The last DSLR I’ll ever need

This post stems from a conversation started with my good friend Chris Frosin, during a rainy visit to the Lake District a few days ago.  Chris and I don’t get together too often, so when we do, it’s a good opportunity to geek out on the some of the latest photo news.

I’ve been shooting with SLRs of one type or another for about the past 17 years.  I switched from 35mm to digital in 2002, and for the last 7 years, despite bouncing around between other various cameras and brands for certain shoots that had specific technical requirements, my body of choice has always been the Nikon D300s, and still is.

It’s my go-to camera.  It’s what’s always charged and ready to go at a moment’s notice.  I use it for both personal and client work.


While I do love the D300s as a camera, there have been one or two shortcomings that have always bugged me.  I’ve never really kept these annoyances a secret, and they have been very minor annoyances, but I have been one of those yearning for a D400.

What did I want in a D400?  Well, to be honest, not really that much more than the D300s offered, but I did make a short list.

Basically, I wanted something that offers everything the D300s already provides in body of similar size and weight, but with…

  • Full 14Bit RAW support
  • An updated sensor with a little more dynamic range
  • The video capabilities of the D800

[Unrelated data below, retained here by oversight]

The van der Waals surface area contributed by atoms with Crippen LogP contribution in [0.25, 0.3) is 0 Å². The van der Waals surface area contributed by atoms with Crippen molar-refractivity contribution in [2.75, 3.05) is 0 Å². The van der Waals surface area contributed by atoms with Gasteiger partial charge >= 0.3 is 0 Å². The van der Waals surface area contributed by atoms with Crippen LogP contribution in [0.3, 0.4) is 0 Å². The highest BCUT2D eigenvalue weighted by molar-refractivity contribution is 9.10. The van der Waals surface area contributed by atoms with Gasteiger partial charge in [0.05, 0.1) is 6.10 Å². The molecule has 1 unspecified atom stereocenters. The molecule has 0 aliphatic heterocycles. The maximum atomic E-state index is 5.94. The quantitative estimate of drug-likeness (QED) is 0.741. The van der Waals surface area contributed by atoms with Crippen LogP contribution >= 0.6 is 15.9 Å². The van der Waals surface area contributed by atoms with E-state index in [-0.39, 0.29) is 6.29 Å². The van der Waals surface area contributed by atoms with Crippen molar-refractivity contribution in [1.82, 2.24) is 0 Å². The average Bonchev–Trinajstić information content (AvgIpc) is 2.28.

As you can see, it’s not a real big list, and I didn’t think it was all that much to ask for.  but I almost gave up hope that it was ever going to happen.

Like many others, I was all but convinced that Nikon had abandoned its professional line of DX bodies, and I wasn’t really keen on making the switch to FX (the “advantages of full frame” aren’t an advantage to me and what I want to shoot, and the cost difference just wasn’t worth it).

Then, out of nowhere, it happened.

The New Nikon D500! – A New Era of DX Format Performance”

Oh, boy.  While short, let’s see how it handles my list.

Full 14Bit RAW support.  Ok, so the D300s does support 14Bit RAW, but not at full speed.  By default the camera is set to 12Bit RAW, and provides for a maximum of 8fps (with the grip).  As soon as you switch the camera over to 14Bit RAW, this drops down to a sluggish 2.5fps.

I don’t need that kind of framerate all the time, or even often, but when I do need it (usually when photographing animals, or to take very quick short bursts of 3-5 frames), it’s very frustrating having to drop down to 12Bit RAW.  It simply doesn’t contain the detail in the shadows that those extra 2 bits provide in a 14Bit file.

It may seem like a minor niggle, but it significantly affected the way I had to shoot and post process the images.  So, being able to shoot at full speed and at 14Bit RAW would definitely make my life easier during those times.

With a 2.5fps framerate, this shot took far more attempts than it needed to to time things just right.


The D500 far surpasses my hopes, by bumping that framerate up to 10fps.  Colour me extremely happy.

Next up, a new sensor and the dynamic range.  The D300s actually still does pretty well, and the advances in Adobe Camera RAW that CS6 brought with it made this a bit of a moot point, at least for my needs, but shooting on location, when trying to retain every last detail in the highlights without dropping the shadows too dark, there were still times I felt it slightly lacking.